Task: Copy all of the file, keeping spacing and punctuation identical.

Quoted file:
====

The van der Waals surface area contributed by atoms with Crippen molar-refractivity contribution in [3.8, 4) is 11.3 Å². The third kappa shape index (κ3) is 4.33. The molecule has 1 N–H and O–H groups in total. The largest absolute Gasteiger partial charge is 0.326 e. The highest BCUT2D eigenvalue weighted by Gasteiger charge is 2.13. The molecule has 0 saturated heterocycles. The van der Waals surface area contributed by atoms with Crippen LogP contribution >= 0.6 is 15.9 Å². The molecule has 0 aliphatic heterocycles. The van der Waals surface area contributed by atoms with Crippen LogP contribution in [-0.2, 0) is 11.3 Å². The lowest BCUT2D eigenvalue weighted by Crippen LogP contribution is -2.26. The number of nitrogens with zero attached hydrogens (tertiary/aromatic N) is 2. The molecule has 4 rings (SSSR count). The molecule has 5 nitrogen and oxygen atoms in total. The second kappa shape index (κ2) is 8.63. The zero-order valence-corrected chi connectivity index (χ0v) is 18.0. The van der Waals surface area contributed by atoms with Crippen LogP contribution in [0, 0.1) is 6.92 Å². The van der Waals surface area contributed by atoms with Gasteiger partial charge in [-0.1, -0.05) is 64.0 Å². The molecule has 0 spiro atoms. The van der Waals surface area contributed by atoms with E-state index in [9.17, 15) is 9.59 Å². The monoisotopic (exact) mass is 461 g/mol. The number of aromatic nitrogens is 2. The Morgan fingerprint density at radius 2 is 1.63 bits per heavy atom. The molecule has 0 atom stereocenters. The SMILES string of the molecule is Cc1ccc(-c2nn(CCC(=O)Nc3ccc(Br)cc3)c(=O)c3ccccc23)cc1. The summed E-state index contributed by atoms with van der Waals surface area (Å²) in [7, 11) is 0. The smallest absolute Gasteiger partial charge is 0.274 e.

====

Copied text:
The van der Waals surface area contributed by atoms with Crippen molar-refractivity contribution in [3.8, 4) is 11.3 Å². The third kappa shape index (κ3) is 4.33. The molecule has 1 N–H and O–H groups in total. The largest absolute Gasteiger partial charge is 0.326 e. The highest BCUT2D eigenvalue weighted by Gasteiger charge is 2.13. The molecule has 0 saturated heterocycles. The van der Waals surface area contributed by atoms with Crippen LogP contribution >= 0.6 is 15.9 Å². The molecule has 0 aliphatic heterocycles. The van der Waals surface area contributed by atoms with Crippen LogP contribution in [-0.2, 0) is 11.3 Å². The lowest BCUT2D eigenvalue weighted by Crippen LogP contribution is -2.26. The number of nitrogens with zero attached hydrogens (tertiary/aromatic N) is 2. The molecule has 4 rings (SSSR count). The molecule has 5 nitrogen and oxygen atoms in total. The second kappa shape index (κ2) is 8.63. The zero-order valence-corrected chi connectivity index (χ0v) is 18.0. The van der Waals surface area contributed by atoms with Crippen LogP contribution in [0, 0.1) is 6.92 Å². The van der Waals surface area contributed by atoms with Gasteiger partial charge in [-0.1, -0.05) is 64.0 Å². The molecule has 0 spiro atoms. The van der Waals surface area contributed by atoms with E-state index in [9.17, 15) is 9.59 Å². The monoisotopic (exact) mass is 461 g/mol. The number of aromatic nitrogens is 2. The Morgan fingerprint density at radius 2 is 1.63 bits per heavy atom. The molecule has 0 atom stereocenters. The SMILES string of the molecule is Cc1ccc(-c2nn(CCC(=O)Nc3ccc(Br)cc3)c(=O)c3ccccc23)cc1. The summed E-state index contributed by atoms with van der Waals surface area (Å²) in [7, 11) is 0. The smallest absolute Gasteiger partial charge is 0.274 e.